Religion Private and Public
Liz Hingley, Under Gods
Book Review by Mick Gidley
Published by: Dewi Lewis
These 40 colour photographs open with a view down the Soho Road as it leaves Birmingham city centre. The vantage exaggerates the road’s surface and its featurelessness. This is the locality as seen by someone driving through, who may not know the Soho Road as the multi-ethnic area captured in succeeding photographs. The next image, of guests at the annual Birmingham Faiths Forum dinner, also readies itself to be undercut: the leaders of religious groups – recognisable by such insignia as crosses and yamulkas – constitute, with the mayor in his civic regalia, a comfortable-looking ‘establishment’, whereas the people to be met later inhabit less privileged spaces. The theme is not just ethnicity (itself too often reduced to ‘colour’ and ‘diversity’) but, as Liz Hingley states, what faith, in its many guises, "can bring to everyday inner-city life".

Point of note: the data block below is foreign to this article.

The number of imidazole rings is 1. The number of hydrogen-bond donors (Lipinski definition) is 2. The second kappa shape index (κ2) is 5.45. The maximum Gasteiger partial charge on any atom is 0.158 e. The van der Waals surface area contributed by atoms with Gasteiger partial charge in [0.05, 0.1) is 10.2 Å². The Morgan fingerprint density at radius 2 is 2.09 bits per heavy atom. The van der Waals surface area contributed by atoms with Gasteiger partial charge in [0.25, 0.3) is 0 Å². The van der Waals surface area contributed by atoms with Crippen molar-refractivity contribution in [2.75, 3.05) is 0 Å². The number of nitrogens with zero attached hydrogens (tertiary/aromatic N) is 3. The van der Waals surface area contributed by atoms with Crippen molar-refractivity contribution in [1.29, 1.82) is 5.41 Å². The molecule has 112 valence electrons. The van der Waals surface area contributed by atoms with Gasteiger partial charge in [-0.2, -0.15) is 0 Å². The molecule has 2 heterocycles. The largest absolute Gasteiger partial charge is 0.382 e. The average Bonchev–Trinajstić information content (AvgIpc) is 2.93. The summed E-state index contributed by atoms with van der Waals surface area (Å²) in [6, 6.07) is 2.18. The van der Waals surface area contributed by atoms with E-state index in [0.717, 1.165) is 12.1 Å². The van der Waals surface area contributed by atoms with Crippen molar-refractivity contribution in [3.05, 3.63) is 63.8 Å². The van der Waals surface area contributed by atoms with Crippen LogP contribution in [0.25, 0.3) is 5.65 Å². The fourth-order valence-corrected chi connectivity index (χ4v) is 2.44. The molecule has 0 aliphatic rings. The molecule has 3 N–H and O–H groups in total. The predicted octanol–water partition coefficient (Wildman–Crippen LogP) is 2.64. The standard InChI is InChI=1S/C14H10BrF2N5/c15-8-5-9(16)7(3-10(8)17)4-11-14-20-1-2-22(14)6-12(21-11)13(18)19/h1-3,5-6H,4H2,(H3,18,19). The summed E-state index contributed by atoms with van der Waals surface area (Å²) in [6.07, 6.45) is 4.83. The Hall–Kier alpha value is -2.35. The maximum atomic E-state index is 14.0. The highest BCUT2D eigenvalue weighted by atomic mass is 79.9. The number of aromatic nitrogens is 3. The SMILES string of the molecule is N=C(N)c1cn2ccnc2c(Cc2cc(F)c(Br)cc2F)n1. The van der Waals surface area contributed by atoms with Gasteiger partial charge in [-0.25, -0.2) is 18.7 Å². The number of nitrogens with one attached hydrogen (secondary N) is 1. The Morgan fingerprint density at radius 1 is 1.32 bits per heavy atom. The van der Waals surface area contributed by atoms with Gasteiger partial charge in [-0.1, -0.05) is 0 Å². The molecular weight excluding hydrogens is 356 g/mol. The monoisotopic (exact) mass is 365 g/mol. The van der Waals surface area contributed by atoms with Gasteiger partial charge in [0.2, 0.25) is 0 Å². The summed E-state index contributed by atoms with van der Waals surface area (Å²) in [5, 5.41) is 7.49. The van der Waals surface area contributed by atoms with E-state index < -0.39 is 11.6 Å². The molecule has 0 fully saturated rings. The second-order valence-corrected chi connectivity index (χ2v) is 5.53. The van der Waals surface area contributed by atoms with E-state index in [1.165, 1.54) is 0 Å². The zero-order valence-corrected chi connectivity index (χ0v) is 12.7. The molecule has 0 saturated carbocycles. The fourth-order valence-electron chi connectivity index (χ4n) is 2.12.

Elizabeth Edwards aptly speaks of Hingley’s "anthropological turn", which allows her to show that religion involves both exterior expression – in buildings, ceremonies, and symbols – and, crucially, interiority. Indeed, whatever viewers’ own beliefs, the most affecting images – the Muslim woman praying by a fallen tree, or Mrs Little’s home communion, or the disabled Hare Krishna devotee, seen from behind, privately chanting – at least intimate the inner solace of religion.